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Q+A: Assessing the Durability of a Cash Transfer on Physical Intimate Partner Violence

May 22, 2024

Cash transfer programs can positively affect adolescent girls’ sexual and reproductive health. For example, one cash transfer program in South Africa reduced adolescent girls’ risk of intimate partner violence (IPV) by 34 percent. The cash transfer reduced IPV by promoting safer sexual partnerships.

A new study published in Social Science & Medicine led by researchers at the Dornsife School of Public Health including Ali Groves, PhD, MHS, associate professor of community health and prevention, and Luwam Gebrekristos, MPH, doctoral student, builds on this research to understand whether the benefits of a cash transfer program were sustained 2.5 years after the cash ended.

Using mixed methods, researchers evaluated when the impacts of the cash transfer were the greatest and how adolescent girls who received the cash transfer felt it influenced their relationships over time. Adolescent girls were the most protected from IPV while they were receiving the cash. However, adolescent girls who received the cash transfer were less likely to report having a sexual partner 2.5 years after the cash transfer ended compared to adolescent girls who did not receive cash. Some adolescent girls described how cash transfers empowered them to leave risky relationships. A few adolescent girls felt reliant on their partners for cash after the program ended, which may have affected their ongoing exposure to violence.

To learn more, Groves and Gebrekristos answered some questions about these findings.

Q: What are the top conclusions drawn from this research?

A: Cash transfer programs provide adolescent girls the strongest protection from IPV while they are receiving the cash. Receiving a cash transfer has positive impacts on other aspects of sexual partnerships even after the cash ended.

Q: Why are social protection programs like cash transfers important for the future of public health?

A: Cash transfers are important for public health because poverty can increase IPV and HIV risk. Even modest cash transfers – like this one – can yield promising impacts. In this cash transfer, adolescent girls received approximately $10 a month and their parents received $20 a month. The effects of this transformative poverty reduction approach are especially promising given that adolescence is an important window of opportunity for IPV prevention: it is often the first time that adolescents experience violence in sexual relationships, which affects their relationships into early adulthood.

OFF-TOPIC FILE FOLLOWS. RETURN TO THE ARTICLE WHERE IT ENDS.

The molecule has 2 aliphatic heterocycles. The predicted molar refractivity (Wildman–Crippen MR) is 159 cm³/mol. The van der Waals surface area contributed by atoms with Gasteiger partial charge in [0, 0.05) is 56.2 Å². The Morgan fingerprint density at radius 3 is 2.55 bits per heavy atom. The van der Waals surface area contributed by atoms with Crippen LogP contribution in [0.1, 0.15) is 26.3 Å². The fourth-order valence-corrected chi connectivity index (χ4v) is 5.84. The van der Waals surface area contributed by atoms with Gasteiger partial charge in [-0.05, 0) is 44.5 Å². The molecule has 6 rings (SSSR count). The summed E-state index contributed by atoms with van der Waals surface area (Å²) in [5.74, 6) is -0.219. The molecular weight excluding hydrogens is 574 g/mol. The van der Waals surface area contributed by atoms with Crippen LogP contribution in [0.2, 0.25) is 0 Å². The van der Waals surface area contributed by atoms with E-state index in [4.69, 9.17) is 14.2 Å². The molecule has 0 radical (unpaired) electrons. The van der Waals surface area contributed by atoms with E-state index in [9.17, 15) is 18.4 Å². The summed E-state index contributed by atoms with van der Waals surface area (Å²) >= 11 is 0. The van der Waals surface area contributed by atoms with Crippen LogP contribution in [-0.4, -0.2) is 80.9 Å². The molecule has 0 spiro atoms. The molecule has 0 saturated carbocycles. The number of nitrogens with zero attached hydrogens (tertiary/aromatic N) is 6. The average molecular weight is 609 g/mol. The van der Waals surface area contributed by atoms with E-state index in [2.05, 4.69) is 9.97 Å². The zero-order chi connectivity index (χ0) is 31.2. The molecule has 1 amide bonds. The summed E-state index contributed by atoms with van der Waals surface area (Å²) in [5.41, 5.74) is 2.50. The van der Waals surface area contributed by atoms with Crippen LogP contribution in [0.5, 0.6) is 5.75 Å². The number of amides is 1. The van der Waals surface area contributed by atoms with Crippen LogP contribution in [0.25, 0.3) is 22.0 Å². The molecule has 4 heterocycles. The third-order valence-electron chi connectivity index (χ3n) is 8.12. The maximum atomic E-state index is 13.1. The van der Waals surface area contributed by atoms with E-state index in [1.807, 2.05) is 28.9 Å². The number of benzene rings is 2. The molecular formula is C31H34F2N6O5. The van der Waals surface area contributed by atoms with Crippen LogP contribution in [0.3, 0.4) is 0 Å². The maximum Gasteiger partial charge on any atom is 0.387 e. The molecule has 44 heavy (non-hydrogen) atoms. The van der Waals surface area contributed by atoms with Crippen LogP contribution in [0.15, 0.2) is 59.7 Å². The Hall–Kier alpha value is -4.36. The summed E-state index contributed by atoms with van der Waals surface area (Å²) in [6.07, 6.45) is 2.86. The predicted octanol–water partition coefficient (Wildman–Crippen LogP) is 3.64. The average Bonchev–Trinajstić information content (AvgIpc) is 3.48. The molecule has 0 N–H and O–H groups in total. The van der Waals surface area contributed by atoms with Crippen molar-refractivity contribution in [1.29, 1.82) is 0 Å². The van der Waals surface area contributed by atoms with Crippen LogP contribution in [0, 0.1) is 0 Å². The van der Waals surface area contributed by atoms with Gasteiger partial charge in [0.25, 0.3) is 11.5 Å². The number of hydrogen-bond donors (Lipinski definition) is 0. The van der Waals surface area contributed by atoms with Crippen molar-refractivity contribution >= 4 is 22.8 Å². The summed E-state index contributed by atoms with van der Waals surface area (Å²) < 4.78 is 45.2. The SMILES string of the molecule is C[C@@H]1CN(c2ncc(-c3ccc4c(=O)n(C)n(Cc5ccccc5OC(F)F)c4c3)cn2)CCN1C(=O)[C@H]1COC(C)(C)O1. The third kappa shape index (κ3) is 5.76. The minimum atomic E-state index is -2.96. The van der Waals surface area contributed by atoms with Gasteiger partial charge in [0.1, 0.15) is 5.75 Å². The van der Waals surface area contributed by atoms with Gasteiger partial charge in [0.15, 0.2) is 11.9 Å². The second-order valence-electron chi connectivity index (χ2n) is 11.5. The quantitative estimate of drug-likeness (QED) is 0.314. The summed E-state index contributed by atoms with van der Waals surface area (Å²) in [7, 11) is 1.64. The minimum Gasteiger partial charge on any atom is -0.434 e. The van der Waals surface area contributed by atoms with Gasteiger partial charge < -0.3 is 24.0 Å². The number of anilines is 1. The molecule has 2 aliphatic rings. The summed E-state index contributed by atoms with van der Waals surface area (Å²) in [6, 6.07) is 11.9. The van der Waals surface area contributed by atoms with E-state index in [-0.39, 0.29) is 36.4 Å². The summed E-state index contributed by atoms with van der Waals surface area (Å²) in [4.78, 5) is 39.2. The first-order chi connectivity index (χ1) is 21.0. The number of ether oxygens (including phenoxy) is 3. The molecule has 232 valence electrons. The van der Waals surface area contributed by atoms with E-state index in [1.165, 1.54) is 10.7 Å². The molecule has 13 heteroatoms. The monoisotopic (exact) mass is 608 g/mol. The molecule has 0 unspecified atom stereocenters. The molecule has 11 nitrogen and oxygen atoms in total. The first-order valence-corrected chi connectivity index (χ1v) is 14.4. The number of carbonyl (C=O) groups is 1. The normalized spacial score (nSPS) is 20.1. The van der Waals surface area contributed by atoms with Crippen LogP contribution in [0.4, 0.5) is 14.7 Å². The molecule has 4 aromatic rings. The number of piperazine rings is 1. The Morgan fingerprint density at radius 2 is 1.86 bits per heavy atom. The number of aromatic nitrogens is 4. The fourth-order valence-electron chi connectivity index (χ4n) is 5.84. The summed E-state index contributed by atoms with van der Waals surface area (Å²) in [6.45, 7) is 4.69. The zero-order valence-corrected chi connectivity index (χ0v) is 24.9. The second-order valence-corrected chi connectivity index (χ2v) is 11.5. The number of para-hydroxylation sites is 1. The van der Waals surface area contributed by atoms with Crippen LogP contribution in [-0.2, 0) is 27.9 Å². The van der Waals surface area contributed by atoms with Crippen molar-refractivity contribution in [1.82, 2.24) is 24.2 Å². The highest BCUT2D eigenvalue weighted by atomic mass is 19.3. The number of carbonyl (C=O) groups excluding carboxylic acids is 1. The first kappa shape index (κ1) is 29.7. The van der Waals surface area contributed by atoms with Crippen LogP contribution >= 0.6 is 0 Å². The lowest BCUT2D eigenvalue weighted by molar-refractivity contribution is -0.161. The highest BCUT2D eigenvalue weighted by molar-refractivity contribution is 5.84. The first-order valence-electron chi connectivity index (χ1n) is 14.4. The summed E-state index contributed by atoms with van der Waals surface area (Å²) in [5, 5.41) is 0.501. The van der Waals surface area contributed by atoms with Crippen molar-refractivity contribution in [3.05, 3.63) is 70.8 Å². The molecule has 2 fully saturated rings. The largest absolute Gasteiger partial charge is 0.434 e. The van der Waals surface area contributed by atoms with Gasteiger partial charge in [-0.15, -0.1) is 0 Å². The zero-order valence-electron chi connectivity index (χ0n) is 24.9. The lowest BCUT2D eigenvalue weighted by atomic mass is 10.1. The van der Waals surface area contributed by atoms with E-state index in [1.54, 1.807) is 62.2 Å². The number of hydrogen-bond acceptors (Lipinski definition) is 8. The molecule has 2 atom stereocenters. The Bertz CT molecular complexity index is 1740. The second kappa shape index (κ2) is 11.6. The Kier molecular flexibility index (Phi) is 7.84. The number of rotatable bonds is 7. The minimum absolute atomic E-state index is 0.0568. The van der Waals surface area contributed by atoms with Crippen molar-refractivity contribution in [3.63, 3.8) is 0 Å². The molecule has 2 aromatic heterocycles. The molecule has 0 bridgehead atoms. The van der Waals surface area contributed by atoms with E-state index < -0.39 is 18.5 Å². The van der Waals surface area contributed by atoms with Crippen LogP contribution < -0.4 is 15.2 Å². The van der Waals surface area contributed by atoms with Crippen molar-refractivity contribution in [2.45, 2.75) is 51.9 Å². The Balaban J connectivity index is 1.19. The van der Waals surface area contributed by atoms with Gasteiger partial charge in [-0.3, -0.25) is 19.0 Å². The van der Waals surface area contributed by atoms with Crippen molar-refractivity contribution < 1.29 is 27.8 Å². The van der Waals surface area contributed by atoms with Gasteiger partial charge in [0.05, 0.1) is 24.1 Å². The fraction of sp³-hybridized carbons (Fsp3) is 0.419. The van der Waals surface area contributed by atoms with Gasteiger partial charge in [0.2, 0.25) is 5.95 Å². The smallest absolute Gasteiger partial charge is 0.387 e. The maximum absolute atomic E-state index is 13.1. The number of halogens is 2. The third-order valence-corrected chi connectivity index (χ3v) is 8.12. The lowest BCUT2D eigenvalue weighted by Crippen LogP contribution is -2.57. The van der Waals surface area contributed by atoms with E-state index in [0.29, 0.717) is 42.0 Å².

Q: Why is it critical to evaluate the success of interventions like this?

A: While there is a growing body of literature showing the benefits of cash transfer programs for sexual and reproductive health, few evaluate what happens after the cash ends. Our research helps to fill this gap.

Q: How can this research inform future study design?

A: Future research should examine the long-term benefits of cash transfers. Future research might also examine whether cash transfers offered alongside other services yield health benefits.

Q: Though this research was conducted abroad, what takeaways are important for the U.S.?

A: Cash transfer programs have the potential to improve health everywhere, including the U.S. Cash transfers decrease poverty-related stressors and increase empowerment by allowing individuals to direct cash to their needs. In turn, these programs can foster safer relationships and improve health.

In light of these findings and the persistent challenges of reducing HIV and IPV among adolescent girls in the region, further research is needed to determine the optimal duration of these programs, assess their cost-effectiveness relative to other strategies for reducing intimate partner violence and HIV, and explore whether additional support could bolster the protective effects of cash for adolescent girls and young women after the cash ends.

Read full study